American salespeople, Swiss mechanics, and Chinese factory workers all are more productive if they are hopeful. In an effort to learn more about the universality and nature of the hope-productivity link, I worked with a team of researchers to meta-analyze more than fifty studies on hope and work. We were able to quantify hope's contribution to productivity. Other conditions being equal, hope leads to a 14% bump in workplace outcomes. Drawing upon my research and findings from studies around the world, I found that there are five characteristics of hopeful employees that make them more productive than other people.
Hopeful workers show up for work. One recent study by James Avey of Central Washington University showed that high-hope engineers in a high tech firm missed an average of less than three days of work in a 12-month period. Low-hope engineers missed more than 10 days of work each, on average, costing the firm nearly four times as much as their high-hope colleagues in lost productivity. No other workplace measure (including job satisfaction, company commitment, confidence to do the job) counts more than hope in determining whether an employee shows up.
Hopeful workers are more engaged. Hopeful employees are more likely to go to work than their low-hope colleagues. More importantly, hopeful employees are far more involved and enthusiastic at work, curbing one of many problems eating away at the American economy - the active disengagement of 40% of our workforce. In a study of American workers found that hopeful employees are far more engaged than the hopeless. More than two-thirds of the hopeful employees were involved and enthusiastic at work whereas less than 10% of the hopeless workers were engaged at work.
Hopeful workers are more creative. Executives at a top financial services group took part in creativity study conducted by Suzanne Peterson of Arizona State University. These execs were given two weeks to come up with as many high-quality solutions as possible to a complex problem. The more hopeful executives produced better, more creative solutions, and submitted many more solutions, possibly strategically, knowing that some would not be viable. Other hope and creativity studies show that hopeful people also are good championing creative ideas.
Hopeful workers are better during times of adversity and change. Hope is especially important in organizations experiencing uncertainty due to rapid changes in focus and shifts in leadership. They are resilient in the face of economic adversity and organizational change. Accordingly, research suggests that hope is a more significant predictor of performance in start-up businesses than in more established firms. Why? More hopeful employees love a good challenge and marshal extra psychological and social resources when asked to perform in difficult situations.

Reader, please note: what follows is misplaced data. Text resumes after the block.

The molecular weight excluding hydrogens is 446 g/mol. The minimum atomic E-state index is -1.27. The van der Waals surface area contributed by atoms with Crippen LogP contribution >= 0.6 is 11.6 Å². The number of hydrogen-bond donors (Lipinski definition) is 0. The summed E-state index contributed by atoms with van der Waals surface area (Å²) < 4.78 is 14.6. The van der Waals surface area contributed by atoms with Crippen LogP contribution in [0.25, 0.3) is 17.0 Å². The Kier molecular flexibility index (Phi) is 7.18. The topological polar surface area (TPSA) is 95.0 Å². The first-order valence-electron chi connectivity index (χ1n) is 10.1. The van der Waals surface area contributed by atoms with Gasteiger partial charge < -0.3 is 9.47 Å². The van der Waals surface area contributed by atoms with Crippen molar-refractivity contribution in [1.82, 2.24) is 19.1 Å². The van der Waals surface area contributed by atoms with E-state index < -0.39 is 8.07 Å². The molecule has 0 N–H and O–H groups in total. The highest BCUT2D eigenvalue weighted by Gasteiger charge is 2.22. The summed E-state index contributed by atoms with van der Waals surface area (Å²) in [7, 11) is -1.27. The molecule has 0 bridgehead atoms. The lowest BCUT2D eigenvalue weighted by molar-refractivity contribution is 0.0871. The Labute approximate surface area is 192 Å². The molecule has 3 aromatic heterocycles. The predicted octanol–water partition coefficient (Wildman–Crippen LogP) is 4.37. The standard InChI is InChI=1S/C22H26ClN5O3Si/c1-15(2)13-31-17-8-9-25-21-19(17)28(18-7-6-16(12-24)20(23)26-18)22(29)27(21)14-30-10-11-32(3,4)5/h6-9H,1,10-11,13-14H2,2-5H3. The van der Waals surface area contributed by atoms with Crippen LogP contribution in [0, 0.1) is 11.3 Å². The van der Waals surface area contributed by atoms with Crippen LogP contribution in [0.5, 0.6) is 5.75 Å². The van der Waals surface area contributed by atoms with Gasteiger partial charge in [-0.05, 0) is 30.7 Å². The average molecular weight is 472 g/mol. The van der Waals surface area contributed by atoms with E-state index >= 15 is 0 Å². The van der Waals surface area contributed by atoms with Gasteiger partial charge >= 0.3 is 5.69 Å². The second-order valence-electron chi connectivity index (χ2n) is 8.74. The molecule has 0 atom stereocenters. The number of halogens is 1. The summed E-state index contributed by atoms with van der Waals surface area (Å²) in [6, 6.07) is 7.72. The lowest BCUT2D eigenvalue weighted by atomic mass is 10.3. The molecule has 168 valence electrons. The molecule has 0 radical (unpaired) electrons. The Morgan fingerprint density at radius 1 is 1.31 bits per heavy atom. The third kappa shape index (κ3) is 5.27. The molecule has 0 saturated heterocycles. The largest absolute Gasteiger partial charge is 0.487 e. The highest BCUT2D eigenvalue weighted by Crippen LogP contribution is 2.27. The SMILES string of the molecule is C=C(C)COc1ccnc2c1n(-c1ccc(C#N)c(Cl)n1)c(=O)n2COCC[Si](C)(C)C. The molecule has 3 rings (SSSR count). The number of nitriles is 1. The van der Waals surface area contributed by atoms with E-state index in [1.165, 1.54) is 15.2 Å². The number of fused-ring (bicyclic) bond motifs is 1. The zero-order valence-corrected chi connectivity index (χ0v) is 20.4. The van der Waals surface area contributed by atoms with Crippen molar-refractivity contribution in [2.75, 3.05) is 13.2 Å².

Hopeful workers are happy. Have you ever met a happy, hopeless person? I haven't. When Gallup asked one million people if they smiled or laughed a lot yesterday, the hopeful said yes much more often than did the hopeless. Because of this observation I decided to take a closer look at the overlap between hope and happiness with the help of psychologist Matt Gallagher of Boston University. We asked people if they were hopeful and satisfied with their lives, then measured the presence of good feelings and the absence of bad ones. According to well-being expert Ed Diener of the University of Illinois, someone who is satisfied with life, experiencing positive emotions, and not experiencing negative emotions meets the basic criteria for a happiness diagnosis. We wanted to know if being hopeful predicted (or was predicted by) these symptoms of happiness. Indeed, hope proved to be a strong, unique predictor of satisfaction and emotions. Hope is a symptom of happiness. And hopeful employees are more likely to be happy.
Hopeful employees are the difference makers in our modern economy. Someone who believes she is part of something bigger, that she is making the future better for herself and others, gets more done.
Blog first published on http://www.cnbc.com/id/100537689
Shane J. Lopez, a Senior Gallup Scientist, a leading authority on the psychology of hope, and author of Making Hope Happen: Create the Future You Want for Yourself and Others (Atria Books). Visit makinghopehappenow.com and follow on twitter @hopemonger.